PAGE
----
Surely, if you have decided to learn about XML, you are probably
already quite familiar with the concepts behind HTML (HyperText Markup
Language). So let's start from there.
HTML, as its name
implies, is a markup language. As such, it is used to markup text. But
what exactly does it mean to markup text?
up text is a methodology for encoding data with information about
itself. Examples of markups (encoded data) are ubiquitous in the real
For example, back when you were slogging through high
school, you probably used to use a bright yellow highlighter pen to
highlight sentences in your schoolbooks (or at last you knew someone
who did!). You did so because you thought that the highlighted
sentences would be useful to review around exam time and you wanted a
quick way to skim through the important points. Just like you,
thousands of kids around the world did the exact same thing for the
exact same reason.
By highlighting certain bits of text, you
were effectively "marking-up" the data. Essentially, you specified that
certain sentences (data) were important by marking them in yellow.
These sentences became encoded with the fact that they were important.
what's more, since everyone followed the same standard of marking up,
you could easily pick up a used text book and get a good idea just from
reading the highlighted sections what were core points of the book.
are two crucial points to take away from this example. For markups to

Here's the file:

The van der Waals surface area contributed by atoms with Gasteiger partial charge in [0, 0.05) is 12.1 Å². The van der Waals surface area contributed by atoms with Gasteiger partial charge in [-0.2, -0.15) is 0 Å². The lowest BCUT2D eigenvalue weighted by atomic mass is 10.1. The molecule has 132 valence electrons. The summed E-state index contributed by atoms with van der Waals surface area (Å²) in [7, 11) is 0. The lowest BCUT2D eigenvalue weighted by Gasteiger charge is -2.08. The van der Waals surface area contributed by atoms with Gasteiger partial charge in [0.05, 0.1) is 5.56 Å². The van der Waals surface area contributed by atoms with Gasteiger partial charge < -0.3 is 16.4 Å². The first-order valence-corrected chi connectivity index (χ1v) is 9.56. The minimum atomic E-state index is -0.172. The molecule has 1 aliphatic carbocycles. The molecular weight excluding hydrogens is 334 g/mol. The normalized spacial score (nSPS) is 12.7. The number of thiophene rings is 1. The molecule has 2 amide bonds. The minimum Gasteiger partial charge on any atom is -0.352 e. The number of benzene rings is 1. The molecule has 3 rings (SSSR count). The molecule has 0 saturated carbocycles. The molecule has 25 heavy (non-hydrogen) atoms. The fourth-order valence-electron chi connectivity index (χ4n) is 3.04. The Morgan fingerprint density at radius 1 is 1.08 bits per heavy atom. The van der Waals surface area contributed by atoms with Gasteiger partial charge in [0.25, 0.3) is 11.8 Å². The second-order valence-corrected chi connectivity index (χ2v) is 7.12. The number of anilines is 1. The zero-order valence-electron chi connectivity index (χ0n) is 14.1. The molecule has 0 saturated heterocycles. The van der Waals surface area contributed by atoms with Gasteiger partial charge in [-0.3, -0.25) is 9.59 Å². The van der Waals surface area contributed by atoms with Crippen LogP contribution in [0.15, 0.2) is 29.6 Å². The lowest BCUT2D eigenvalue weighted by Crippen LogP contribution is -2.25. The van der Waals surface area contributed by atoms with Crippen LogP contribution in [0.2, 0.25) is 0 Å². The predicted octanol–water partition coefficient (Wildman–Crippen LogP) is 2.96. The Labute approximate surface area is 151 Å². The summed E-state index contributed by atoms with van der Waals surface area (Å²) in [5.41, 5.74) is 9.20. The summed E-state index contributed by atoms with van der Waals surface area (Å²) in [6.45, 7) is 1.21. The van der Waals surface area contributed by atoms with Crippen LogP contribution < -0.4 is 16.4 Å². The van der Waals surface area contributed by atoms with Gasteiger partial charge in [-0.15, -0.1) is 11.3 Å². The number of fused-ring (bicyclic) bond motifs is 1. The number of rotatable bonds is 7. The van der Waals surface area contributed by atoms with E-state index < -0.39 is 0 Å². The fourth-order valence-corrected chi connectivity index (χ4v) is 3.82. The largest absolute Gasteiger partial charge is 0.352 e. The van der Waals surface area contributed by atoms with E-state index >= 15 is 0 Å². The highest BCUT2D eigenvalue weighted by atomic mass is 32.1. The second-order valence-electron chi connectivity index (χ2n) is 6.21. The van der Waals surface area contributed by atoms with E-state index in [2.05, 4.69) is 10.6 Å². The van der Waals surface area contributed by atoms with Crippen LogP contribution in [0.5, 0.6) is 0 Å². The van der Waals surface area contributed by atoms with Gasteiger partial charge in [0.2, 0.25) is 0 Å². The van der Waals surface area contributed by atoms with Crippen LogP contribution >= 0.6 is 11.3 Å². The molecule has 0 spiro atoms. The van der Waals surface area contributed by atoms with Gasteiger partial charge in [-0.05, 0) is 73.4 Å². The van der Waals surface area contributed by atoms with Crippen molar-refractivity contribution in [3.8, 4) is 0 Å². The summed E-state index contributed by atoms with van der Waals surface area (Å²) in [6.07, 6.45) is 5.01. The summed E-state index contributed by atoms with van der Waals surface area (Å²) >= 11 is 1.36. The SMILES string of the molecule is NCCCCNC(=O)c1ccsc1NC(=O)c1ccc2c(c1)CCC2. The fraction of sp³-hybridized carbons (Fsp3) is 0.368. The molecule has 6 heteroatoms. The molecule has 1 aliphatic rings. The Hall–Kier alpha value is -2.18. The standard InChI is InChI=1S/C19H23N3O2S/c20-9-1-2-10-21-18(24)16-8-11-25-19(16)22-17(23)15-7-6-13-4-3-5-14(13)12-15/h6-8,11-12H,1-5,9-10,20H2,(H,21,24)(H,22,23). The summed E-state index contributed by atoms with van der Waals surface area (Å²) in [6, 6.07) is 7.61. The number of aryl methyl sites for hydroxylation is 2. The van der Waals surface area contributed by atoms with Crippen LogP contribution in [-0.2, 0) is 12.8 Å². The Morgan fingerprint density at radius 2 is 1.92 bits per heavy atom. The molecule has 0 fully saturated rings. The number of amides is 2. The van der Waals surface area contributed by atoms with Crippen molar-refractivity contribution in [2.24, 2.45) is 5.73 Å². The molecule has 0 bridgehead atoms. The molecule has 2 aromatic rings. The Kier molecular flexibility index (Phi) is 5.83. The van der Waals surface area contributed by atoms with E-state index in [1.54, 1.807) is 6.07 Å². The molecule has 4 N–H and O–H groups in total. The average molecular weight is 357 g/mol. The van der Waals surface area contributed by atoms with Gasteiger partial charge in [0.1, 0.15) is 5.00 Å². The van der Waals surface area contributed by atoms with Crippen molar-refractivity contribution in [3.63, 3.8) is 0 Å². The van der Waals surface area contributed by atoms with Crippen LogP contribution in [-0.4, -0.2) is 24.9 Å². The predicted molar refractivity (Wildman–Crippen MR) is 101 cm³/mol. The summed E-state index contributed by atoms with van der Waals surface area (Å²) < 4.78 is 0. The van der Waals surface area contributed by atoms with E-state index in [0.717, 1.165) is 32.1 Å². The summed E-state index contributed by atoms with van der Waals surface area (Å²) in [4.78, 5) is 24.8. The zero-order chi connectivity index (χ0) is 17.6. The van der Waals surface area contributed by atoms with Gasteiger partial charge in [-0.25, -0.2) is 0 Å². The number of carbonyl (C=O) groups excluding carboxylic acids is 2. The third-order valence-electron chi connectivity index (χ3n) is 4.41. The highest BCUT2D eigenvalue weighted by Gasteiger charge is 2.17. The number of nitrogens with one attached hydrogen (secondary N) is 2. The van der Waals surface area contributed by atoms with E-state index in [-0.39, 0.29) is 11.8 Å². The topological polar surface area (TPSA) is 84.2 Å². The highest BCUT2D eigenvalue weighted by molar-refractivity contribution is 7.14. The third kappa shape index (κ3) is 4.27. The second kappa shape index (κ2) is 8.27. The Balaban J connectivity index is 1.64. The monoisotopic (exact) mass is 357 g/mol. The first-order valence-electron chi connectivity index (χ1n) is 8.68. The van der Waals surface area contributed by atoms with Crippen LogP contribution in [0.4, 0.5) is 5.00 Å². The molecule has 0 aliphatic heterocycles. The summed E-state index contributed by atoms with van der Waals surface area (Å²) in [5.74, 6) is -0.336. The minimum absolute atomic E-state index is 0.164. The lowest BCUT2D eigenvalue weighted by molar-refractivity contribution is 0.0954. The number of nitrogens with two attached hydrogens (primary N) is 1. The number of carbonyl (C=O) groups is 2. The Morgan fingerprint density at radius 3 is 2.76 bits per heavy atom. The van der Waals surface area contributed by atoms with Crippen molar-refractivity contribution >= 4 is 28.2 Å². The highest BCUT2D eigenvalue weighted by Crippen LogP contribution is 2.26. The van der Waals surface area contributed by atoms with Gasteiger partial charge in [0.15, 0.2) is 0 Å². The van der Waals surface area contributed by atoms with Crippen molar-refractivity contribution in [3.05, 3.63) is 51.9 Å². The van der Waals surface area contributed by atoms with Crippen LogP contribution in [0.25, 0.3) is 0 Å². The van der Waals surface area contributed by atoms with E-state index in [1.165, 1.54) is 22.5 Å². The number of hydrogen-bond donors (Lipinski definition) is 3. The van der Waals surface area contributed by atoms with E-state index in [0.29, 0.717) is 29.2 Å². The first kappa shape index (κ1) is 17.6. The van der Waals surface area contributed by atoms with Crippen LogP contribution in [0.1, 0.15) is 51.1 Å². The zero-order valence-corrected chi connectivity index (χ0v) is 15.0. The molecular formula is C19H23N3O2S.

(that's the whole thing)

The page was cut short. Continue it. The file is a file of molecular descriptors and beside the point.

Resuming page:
transmit useful information about data to a pool of users...
standard must be in place to define what a valid markup is - In the
example above, markup is defined as a bit of yellow ink atop text. In
HTML a markup is a tag.
- a standard must be in place to define
what markup means - In the example above, a yellow highlight means the
highlighted text represents an important point. In HTML each tag
communicates its own layout of formatting meaning.
are also ubiquitous in the world of computers. They are used by word
processors to specify formatting and layout, by communications programs
to express the meaning of data sent over the wires, by database
applications that must associate meaning and relationships with the
data they serve, and by multimedia processing programs which must
express meta-data about images or sound.
As data is sent
through dumb computers and programs, it is essential that the data
carries with it information necessary to communicate what the data
means and/or what the receiver should do with that data.
Data with no context is meaningless just as an unhighlighted book is bad news around exam time!
is one of the more famous computer markup systems. HTML defines a set
of tags that associate formatting rules with bits of text. Documents
which have been marked up (which contain plain text as well as the tags
that specify the rules for formatting that text) are read by an HTML
processing application (a web browser for example) that knows how to
display the text according to the rules.
For example, the
<B> tag specifies a rule which instructs an HTML processing
application to bold a specific bit of text. Similarly, the
<CENTER> tag instructs the HTML processing application to center
Thus <CENTER><B>BOLD</B></CENTER> would be displayed by an HTML processing application as
You might imagine a client contact list which could look like the following bit of HTML code:
The above HTML-encoded data would be displayed by an HTML processing application as: